Courtney Pine plays Hideaway for the first time this weekend, and the two shows on Saturday and Sunday are sure to be very special. They follow appearances in Tokyo this week. The Streatham shows follow swiftly on from the talismanic saxophonist winning Jazzwise album of the year for the first time, and for the club it’s the visit of a saxophonist who changed the course of British jazz in the 1980s, who turned on a new generation to jazz, a generation many felt had turned their backs on the music forever.

Pine topped the Jazzwise critics poll for House of Legends, an album released in the year that Jamaica marked 50 years of independence from Britain.

The album is a pan-Caribbean exploration, but it also, crucially, means something to the British experience, and that’s important as there is a unity, and always has been, in Courtney Pine’s approach as a player and an ambassador for the music.

Playing soprano saxophone rather than bass clarinet on his recent albums Pine (also on electronic wind instrument [the EWI]), tackles merengue, ska, mento and calypso on House of Legends.

Appearing at Hideaway, where Jazz Jamaica return on the eve of Courtney’s first shows in the upscale Streatham jazz club, the Pine band has Vidal Montgomery (the former Darren Taylor) on bass; the stalwart Cameron Pierre, guitar; steel pan virtuoso Samuel Dubois (who first surfaced with Jazz Warriors Afropeans and was introduced to Courtney by Dennis Rollins); and Robert Fordjour on drums and dube. The dube is a cajon-like percussion instrument developed by footballer Dion Dublin.

House of Legends features tracks such as ‘The Tale of Stephen Lawrence’,  Courtney’s conscious meditation on the racist murder of the London teenager Stephen Lawrence. Later tracks move to the music and culture of the Caribbean, first to Jamaica on ‘Kingstonian Swing’, then on ‘Liamuiga (Cook Up)’ to Saint Kitts and Nevis and the world of the Carib Indians. Courtney organised a competition with the help of a local radio DJ in St Kitts and Nevis to rename this track and this is what local person Wallis Wilin came up with. ‘House of Hutch’, the fourth track is about Grenada singer pianist Leslie ‘Hutch’ Hutchinson, not the better known Jiver Hutchinson, but the man who became a popular entertainer and moved in high society during the war, and who sang a bit like Ivor Novello.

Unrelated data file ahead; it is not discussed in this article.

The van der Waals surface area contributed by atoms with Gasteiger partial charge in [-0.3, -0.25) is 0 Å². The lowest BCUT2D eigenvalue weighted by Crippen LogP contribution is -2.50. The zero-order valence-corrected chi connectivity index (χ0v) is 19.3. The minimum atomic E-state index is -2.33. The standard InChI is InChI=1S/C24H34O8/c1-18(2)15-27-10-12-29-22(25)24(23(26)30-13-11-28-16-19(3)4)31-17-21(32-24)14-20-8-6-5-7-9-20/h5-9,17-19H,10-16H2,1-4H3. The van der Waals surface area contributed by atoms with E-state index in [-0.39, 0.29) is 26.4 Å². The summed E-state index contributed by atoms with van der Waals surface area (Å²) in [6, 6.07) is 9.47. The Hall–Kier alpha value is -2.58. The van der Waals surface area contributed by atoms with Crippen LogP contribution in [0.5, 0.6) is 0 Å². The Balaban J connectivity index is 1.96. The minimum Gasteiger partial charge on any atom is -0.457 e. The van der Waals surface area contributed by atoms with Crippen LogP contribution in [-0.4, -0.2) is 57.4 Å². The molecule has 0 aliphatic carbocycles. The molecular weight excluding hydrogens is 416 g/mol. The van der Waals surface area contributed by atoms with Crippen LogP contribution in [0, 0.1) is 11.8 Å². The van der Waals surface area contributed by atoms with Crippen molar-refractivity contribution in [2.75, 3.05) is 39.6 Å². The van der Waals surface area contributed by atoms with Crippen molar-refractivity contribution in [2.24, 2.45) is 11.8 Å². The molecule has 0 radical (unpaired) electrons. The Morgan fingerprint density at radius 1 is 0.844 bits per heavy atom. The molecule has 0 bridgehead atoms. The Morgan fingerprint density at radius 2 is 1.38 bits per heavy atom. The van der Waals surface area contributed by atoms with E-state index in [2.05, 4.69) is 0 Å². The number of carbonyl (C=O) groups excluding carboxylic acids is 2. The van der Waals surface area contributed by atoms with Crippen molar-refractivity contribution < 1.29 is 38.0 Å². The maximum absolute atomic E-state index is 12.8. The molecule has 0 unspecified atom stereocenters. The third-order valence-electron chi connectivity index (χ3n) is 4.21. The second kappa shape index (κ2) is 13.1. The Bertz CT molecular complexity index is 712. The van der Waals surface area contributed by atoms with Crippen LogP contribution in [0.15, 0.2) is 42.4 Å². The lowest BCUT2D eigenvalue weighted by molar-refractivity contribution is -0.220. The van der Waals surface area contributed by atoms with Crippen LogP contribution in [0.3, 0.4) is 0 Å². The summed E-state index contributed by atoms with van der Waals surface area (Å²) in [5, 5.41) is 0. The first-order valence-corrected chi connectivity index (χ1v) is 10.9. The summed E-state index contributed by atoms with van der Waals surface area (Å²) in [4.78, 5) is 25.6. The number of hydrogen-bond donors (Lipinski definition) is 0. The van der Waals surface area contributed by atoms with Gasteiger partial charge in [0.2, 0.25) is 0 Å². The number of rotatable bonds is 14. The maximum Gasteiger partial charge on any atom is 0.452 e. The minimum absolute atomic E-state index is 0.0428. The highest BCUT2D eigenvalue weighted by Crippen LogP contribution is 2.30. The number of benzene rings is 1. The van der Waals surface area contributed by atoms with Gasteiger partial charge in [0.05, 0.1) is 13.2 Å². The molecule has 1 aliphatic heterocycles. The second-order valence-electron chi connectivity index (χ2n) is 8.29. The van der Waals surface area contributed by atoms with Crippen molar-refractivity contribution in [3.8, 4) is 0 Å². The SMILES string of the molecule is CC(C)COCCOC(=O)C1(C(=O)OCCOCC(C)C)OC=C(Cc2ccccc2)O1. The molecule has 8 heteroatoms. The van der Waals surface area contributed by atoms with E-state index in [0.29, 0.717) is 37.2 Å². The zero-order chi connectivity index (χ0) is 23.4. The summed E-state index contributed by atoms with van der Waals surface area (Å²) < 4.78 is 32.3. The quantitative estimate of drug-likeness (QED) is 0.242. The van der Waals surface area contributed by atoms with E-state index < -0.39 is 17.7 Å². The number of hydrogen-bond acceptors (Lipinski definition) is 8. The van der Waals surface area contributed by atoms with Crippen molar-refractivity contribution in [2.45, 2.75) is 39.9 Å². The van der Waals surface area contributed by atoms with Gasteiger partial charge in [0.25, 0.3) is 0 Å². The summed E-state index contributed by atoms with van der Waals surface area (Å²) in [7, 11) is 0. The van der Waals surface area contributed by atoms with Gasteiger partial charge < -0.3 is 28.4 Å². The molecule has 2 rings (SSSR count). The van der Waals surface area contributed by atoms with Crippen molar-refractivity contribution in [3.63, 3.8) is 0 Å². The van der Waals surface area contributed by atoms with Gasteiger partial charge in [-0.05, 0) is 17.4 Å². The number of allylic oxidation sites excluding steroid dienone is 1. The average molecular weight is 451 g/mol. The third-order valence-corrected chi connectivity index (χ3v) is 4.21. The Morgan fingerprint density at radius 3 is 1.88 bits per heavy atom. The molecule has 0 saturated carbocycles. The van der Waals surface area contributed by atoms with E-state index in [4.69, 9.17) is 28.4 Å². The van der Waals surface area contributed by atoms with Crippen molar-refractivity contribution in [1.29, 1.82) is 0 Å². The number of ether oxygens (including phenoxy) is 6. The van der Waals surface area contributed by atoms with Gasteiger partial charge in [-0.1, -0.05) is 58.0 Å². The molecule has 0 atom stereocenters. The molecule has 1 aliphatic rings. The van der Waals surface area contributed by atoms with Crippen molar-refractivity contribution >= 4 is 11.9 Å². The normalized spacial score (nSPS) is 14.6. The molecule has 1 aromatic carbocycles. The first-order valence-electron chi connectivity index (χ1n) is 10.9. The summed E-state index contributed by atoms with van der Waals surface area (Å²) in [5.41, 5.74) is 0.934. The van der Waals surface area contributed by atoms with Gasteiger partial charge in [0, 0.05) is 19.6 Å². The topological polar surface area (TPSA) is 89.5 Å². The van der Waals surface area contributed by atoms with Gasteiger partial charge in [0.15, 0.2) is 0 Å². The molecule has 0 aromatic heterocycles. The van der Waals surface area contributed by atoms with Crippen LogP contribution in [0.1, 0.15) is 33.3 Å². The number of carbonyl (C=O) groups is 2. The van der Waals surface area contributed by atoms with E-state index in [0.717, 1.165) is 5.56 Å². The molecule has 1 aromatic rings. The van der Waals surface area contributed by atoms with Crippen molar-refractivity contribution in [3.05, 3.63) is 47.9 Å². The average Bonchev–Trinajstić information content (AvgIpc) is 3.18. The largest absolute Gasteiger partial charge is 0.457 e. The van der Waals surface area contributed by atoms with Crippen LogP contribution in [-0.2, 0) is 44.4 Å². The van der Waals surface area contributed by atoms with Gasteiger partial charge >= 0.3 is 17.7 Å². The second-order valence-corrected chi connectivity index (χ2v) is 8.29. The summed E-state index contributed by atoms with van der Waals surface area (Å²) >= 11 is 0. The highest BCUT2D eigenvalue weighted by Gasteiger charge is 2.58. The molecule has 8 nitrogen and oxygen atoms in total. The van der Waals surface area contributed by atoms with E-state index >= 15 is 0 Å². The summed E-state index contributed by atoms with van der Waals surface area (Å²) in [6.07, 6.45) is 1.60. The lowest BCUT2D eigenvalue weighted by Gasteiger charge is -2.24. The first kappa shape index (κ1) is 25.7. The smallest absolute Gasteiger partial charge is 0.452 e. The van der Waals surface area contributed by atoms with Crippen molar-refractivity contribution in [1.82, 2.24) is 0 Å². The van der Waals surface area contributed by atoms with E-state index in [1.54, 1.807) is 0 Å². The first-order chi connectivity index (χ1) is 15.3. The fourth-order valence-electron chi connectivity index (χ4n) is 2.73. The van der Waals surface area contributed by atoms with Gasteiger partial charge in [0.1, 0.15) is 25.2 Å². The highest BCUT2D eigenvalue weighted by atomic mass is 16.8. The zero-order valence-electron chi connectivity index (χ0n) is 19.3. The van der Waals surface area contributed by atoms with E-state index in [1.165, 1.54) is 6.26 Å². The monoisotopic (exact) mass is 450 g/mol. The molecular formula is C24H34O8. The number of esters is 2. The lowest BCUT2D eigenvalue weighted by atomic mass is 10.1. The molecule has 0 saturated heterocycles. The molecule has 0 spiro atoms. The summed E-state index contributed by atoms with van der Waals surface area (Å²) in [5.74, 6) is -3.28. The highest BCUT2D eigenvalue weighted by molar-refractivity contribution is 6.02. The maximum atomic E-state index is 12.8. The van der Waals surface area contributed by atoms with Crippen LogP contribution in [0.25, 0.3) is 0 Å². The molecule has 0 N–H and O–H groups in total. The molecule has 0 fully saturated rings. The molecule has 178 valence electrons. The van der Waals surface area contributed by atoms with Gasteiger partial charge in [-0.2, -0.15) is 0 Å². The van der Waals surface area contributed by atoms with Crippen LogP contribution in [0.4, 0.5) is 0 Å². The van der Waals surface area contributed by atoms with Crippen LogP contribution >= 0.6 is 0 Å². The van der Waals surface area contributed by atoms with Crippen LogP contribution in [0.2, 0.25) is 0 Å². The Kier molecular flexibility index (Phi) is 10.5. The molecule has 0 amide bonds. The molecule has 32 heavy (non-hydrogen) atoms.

‘Ca C’est Bon Ca’ is the Dominican part of the album, a lovely romantic dance tune in a style the French call “zouk love”, which Courtney dedicates to his wife. Then, Notting Hill carnival founder Claudia Jones is celebrated on the sixth track, bearing her name, and ‘Song of The Maroons’ takes on a further historic Caribbean dimension with its referencing of Cimarron runaway slaves, while companion piece ‘Samuel Sharpe’ is about a slave who became a preacher later to organise the Christmas Rebellion in 1831 in Jamaica. Courtney also on the album explores the oral tradition of passing on acquired knowledge on ‘From the Father to the Son’. The final official track is ‘Ma-Di-Ba’ dedicated to Nelson Mandela, and the bonus track is the infectious choro ‘Tico Tico’ written by Zequinha de Abreu, which is a superb way to end this fine record, the only non-original, with all the other tunes written by Courtney Pine. ‘Tico Tico’ wasn’t played in Islington so if it’s on the Streatham set list Hideaway audiences will receive a London exclusive.

On Friday, the night before Courtney Pine first plays Hideaway, the club hosts the return of Jazz Jamaica following their packed appearance during the Olympics on the same night Usain Bolt won gold in the 100m final, and their acclaimed Lively Up festival tour.

Stephen Graham

Courtney Pine pictured top

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